But what does current carrying capacity really mean anyway? The pad is tiny, there will hardly be any voltage drop across it. And because it has greater surface area compared to volume, it will heat up less than the track. So unless there are a bunch of pads on the track, there is no cause to worry.

The real problem of course is if the pad is small, drilled and not soldered. In this case a track might be broken due to a bad drill bit. And, may not be noticed in a complex layout.

Much more importantly, an undersized pad may not be mechanically strong, especially when connectors are involved. I would widen the tracks on both sides of the pad just for the mechanical strength alone. Has saved me many times. The epoxy that holds the copper to the board can only take so much. Also make sure the drill holes fit tight.

  • \$\begingroup\$ the trace width is 24mils. Do you think i should thicken it even further? if yes, only in the area near the pad? \$\endgroup\$ Mar 28, 2018 at 19:12
  • 1
    \$\begingroup\$ Trace thickness is determined by the current and heat dissipation the trace needs to handle, and indirectly by whether the traces are on the top or bottom, or buried. 24 mils is gigantic for typical digital signals, but you'll need to figure your Vcc/GND current to determine adequate trace width. \$\endgroup\$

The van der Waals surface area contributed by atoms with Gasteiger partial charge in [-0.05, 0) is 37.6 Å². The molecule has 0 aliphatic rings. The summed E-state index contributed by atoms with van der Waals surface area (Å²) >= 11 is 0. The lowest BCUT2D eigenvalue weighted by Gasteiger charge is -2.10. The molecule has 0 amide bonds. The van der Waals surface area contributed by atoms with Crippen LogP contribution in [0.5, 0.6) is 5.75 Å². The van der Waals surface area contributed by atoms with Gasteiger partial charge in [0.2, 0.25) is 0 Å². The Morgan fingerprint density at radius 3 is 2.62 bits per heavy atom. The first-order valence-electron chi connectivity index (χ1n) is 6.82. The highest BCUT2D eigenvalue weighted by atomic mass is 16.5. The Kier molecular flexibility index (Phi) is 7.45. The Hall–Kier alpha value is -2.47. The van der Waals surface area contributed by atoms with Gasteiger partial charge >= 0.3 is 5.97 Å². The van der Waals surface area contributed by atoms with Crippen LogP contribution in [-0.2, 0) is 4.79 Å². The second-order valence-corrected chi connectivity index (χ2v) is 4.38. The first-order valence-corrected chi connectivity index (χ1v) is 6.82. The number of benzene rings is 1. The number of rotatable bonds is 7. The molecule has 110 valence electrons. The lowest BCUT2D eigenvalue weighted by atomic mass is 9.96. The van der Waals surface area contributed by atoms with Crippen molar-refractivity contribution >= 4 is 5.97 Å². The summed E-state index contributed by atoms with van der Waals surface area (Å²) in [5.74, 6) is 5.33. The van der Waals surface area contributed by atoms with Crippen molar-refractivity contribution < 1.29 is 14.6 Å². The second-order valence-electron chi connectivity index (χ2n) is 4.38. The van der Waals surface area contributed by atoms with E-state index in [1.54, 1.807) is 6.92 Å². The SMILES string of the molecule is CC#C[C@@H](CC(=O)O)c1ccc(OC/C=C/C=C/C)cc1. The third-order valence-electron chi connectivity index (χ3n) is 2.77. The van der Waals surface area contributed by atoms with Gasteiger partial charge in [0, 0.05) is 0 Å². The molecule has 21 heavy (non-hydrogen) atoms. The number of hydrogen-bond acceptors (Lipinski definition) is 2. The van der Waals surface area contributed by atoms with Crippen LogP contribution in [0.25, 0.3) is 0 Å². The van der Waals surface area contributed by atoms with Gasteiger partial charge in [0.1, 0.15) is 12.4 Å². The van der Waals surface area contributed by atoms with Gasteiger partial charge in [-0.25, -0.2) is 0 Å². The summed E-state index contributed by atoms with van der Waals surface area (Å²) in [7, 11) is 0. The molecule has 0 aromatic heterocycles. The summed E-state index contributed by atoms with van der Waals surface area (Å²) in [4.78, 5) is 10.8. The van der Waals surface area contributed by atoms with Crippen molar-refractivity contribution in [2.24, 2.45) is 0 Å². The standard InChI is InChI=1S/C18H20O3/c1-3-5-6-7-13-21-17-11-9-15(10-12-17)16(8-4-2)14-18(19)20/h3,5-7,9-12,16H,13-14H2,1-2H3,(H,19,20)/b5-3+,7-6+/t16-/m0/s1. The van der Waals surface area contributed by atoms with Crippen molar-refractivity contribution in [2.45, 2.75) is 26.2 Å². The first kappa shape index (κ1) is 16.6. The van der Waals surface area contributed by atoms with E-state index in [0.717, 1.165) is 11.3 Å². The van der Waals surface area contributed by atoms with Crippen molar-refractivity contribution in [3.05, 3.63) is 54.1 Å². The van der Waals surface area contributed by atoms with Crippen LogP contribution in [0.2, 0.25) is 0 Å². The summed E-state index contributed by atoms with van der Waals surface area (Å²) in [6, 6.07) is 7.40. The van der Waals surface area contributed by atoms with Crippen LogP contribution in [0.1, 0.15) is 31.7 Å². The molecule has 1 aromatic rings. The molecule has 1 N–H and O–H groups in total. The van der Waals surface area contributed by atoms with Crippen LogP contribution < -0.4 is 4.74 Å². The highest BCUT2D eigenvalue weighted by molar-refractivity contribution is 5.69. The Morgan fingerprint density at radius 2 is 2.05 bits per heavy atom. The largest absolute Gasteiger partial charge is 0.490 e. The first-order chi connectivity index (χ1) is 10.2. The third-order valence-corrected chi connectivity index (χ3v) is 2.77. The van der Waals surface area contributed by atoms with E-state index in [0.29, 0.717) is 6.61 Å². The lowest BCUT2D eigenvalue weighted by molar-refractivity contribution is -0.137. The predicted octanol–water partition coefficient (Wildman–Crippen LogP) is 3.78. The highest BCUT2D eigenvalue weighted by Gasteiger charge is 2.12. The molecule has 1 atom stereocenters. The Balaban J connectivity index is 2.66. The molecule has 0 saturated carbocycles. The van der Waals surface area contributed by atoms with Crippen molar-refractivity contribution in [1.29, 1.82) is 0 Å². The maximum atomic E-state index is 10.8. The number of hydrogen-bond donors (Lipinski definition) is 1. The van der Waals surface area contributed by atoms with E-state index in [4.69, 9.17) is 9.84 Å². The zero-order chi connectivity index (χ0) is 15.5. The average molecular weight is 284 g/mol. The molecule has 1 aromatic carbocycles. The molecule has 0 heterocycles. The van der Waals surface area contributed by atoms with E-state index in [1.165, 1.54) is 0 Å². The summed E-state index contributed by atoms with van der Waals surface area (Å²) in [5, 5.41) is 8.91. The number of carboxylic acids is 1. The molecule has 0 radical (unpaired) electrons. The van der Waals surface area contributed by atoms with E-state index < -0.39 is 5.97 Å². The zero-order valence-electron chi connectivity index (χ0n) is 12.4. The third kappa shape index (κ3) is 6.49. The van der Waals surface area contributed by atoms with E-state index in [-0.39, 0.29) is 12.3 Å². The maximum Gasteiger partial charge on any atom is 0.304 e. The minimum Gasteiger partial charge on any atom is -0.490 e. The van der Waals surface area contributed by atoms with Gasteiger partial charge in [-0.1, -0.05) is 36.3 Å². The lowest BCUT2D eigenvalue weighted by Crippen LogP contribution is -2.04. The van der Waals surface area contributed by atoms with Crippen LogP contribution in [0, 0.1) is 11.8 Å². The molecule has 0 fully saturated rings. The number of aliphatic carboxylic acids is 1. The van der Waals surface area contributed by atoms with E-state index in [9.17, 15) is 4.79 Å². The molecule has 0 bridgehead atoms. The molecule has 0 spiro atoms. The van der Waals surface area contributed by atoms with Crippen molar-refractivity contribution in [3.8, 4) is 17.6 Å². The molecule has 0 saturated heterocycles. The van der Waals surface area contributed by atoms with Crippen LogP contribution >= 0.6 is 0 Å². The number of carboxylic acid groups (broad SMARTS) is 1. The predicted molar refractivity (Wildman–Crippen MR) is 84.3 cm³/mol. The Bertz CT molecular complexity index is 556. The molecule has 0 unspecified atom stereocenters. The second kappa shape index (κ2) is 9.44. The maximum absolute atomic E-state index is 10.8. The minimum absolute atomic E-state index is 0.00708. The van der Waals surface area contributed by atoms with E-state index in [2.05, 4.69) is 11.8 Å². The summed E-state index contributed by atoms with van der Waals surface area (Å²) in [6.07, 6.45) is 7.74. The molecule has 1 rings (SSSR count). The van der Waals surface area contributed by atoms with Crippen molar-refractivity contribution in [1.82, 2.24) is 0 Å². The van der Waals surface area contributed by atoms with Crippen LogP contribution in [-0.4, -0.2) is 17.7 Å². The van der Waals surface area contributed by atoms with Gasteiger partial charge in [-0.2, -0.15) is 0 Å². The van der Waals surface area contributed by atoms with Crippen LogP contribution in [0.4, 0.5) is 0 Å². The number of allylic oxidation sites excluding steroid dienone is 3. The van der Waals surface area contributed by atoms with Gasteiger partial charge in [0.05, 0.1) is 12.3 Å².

– Bort
    Mar 28, 2018 at 20:15
  • 2
    \$\begingroup\$ If the connector will be subjected to repeated stress (frequent insertions, bent wires in enclosure etc.) I would thicken the track only near the connector pad, maybe about 5mm either side. It's fine as long as it does not violate clearance. Less of an issue in plated holes with pads on both sides, but why risk it? I'd think 0.8mm as safe (~32mil). Of course, even 0.1mm trace would be overkill for humidity sensor current, but that's not the issue here. \$\endgroup\$
    – Indraneel
    Mar 28, 2018 at 20:38

If the connections to those pins are the same VCC and same ground you will have no issues.

Physically the copper track will only go as far as the pad it wont actually be left hanging over the hole upon manufacture.


In relation to current, your trace is not 24mils (0.61mm) passing across the hole. This is a custom PCB, not one of those cheapo Veroboards. It's actually about 3.81mm (150mils). You need to consider that if your PCB is the standard 1.6mm thickness, and the hole is through plated, the hole has tinning on it's cylindrical perimeter. Like so:-

thru hole

The implication is that whatever your actual trace width is approaching the hole, even if it was a micron and the annular width was a micron, you'd still have 3.2mm of copper along /across the depth of the hole. So it doesn't really matter if the hole is filled or not. It's actually one of the highest current capacity parts of your copper layer unless you have something > 126mils wide.


As mentioned earlier, use Ground planes. In Eagle, draw a polygon around the entire board and Name it Gnd. Do that for both the Top and Bottom layers. Rip up any Gnd traces you have. Add Vias in spots around the board and Name them Gnd as well to connect the top & bottom Ground layers.

On a 2 layer board, creating a Vcc (5V, or 3.3V)) is harder, those are usually routed as traces.


Your Answer

By clicking “Post Your Answer”, you agree to our terms of service and acknowledge you have read our privacy policy.

Not the answer you're looking for? Browse other questions tagged or ask your own question.